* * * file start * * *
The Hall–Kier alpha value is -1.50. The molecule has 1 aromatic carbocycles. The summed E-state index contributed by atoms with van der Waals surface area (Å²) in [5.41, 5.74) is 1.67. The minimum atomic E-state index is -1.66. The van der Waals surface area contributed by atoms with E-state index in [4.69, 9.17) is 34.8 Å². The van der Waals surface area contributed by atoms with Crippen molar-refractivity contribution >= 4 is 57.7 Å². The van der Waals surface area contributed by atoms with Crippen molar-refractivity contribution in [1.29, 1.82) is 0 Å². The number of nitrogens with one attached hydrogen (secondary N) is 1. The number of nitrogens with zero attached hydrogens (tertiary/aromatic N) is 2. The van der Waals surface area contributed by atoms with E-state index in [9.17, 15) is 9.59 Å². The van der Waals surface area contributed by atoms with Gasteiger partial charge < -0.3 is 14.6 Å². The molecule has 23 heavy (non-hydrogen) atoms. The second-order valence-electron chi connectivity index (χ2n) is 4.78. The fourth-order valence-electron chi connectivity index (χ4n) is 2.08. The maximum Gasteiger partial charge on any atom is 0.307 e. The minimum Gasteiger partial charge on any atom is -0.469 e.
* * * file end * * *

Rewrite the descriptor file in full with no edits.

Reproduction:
The Hall–Kier alpha value is -1.50. The molecule has 1 aromatic carbocycles. The summed E-state index contributed by atoms with van der Waals surface area (Å²) in [5.41, 5.74) is 1.67. The minimum atomic E-state index is -1.66. The van der Waals surface area contributed by atoms with E-state index in [4.69, 9.17) is 34.8 Å². The van der Waals surface area contributed by atoms with Crippen molar-refractivity contribution >= 4 is 57.7 Å². The van der Waals surface area contributed by atoms with Crippen molar-refractivity contribution in [1.29, 1.82) is 0 Å². The number of nitrogens with one attached hydrogen (secondary N) is 1. The number of nitrogens with zero attached hydrogens (tertiary/aromatic N) is 2. The van der Waals surface area contributed by atoms with E-state index in [9.17, 15) is 9.59 Å². The van der Waals surface area contributed by atoms with Gasteiger partial charge < -0.3 is 14.6 Å². The molecule has 23 heavy (non-hydrogen) atoms. The second-order valence-electron chi connectivity index (χ2n) is 4.78. The fourth-order valence-electron chi connectivity index (χ4n) is 2.08. The maximum Gasteiger partial charge on any atom is 0.307 e. The minimum Gasteiger partial charge on any atom is -0.469 e.